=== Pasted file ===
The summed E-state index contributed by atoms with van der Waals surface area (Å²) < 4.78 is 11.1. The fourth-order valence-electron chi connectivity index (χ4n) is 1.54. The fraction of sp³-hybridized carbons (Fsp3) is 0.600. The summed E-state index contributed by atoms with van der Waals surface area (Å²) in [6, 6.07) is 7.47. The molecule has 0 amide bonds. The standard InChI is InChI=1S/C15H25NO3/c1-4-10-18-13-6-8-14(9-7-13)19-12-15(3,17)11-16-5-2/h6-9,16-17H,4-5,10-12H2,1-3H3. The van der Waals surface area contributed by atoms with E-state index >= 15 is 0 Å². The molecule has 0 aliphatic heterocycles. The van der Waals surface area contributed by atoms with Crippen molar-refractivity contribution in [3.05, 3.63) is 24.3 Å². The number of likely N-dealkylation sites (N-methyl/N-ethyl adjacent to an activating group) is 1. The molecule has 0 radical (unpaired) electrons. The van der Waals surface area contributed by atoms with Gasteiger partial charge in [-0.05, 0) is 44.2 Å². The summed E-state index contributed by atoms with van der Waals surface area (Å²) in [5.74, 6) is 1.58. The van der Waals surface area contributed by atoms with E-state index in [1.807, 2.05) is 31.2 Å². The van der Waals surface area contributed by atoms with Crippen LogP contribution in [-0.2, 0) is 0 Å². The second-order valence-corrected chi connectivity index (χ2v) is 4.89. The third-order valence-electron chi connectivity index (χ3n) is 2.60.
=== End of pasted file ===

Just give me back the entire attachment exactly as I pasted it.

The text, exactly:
The summed E-state index contributed by atoms with van der Waals surface area (Å²) < 4.78 is 11.1. The fourth-order valence-electron chi connectivity index (χ4n) is 1.54. The fraction of sp³-hybridized carbons (Fsp3) is 0.600. The summed E-state index contributed by atoms with van der Waals surface area (Å²) in [6, 6.07) is 7.47. The molecule has 0 amide bonds. The standard InChI is InChI=1S/C15H25NO3/c1-4-10-18-13-6-8-14(9-7-13)19-12-15(3,17)11-16-5-2/h6-9,16-17H,4-5,10-12H2,1-3H3. The van der Waals surface area contributed by atoms with E-state index >= 15 is 0 Å². The molecule has 0 aliphatic heterocycles. The van der Waals surface area contributed by atoms with Crippen molar-refractivity contribution in [3.05, 3.63) is 24.3 Å². The number of likely N-dealkylation sites (N-methyl/N-ethyl adjacent to an activating group) is 1. The molecule has 0 radical (unpaired) electrons. The van der Waals surface area contributed by atoms with Gasteiger partial charge in [-0.05, 0) is 44.2 Å². The summed E-state index contributed by atoms with van der Waals surface area (Å²) in [5.74, 6) is 1.58. The van der Waals surface area contributed by atoms with E-state index in [1.807, 2.05) is 31.2 Å². The van der Waals surface area contributed by atoms with Crippen LogP contribution in [-0.2, 0) is 0 Å². The second-order valence-corrected chi connectivity index (χ2v) is 4.89. The third-order valence-electron chi connectivity index (χ3n) is 2.60.